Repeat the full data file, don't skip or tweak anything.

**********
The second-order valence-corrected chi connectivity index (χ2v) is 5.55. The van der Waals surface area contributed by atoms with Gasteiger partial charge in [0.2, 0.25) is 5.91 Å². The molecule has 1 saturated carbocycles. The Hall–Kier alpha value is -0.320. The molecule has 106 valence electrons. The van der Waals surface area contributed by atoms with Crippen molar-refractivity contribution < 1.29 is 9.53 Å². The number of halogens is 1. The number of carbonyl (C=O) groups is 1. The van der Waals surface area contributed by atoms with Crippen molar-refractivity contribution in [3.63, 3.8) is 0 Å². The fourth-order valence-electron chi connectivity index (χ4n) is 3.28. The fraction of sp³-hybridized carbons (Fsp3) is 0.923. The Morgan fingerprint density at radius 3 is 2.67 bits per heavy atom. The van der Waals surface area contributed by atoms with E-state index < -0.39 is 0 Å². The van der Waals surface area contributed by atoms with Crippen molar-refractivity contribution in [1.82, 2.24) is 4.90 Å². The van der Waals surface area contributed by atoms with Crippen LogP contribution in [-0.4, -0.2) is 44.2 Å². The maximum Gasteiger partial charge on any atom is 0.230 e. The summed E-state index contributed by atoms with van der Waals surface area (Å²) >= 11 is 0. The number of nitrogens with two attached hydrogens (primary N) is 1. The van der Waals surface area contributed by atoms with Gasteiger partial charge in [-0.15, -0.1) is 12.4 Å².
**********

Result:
The second-order valence-corrected chi connectivity index (χ2v) is 5.55. The van der Waals surface area contributed by atoms with Gasteiger partial charge in [0.2, 0.25) is 5.91 Å². The molecule has 1 saturated carbocycles. The Hall–Kier alpha value is -0.320. The molecule has 106 valence electrons. The van der Waals surface area contributed by atoms with Crippen molar-refractivity contribution < 1.29 is 9.53 Å². The number of halogens is 1. The number of carbonyl (C=O) groups is 1. The van der Waals surface area contributed by atoms with Crippen molar-refractivity contribution in [3.63, 3.8) is 0 Å². The fourth-order valence-electron chi connectivity index (χ4n) is 3.28. The fraction of sp³-hybridized carbons (Fsp3) is 0.923. The Morgan fingerprint density at radius 3 is 2.67 bits per heavy atom. The van der Waals surface area contributed by atoms with E-state index < -0.39 is 0 Å². The van der Waals surface area contributed by atoms with Crippen molar-refractivity contribution in [1.82, 2.24) is 4.90 Å². The van der Waals surface area contributed by atoms with Crippen LogP contribution in [-0.4, -0.2) is 44.2 Å². The maximum Gasteiger partial charge on any atom is 0.230 e. The summed E-state index contributed by atoms with van der Waals surface area (Å²) >= 11 is 0. The number of nitrogens with two attached hydrogens (primary N) is 1. The van der Waals surface area contributed by atoms with Gasteiger partial charge in [-0.15, -0.1) is 12.4 Å².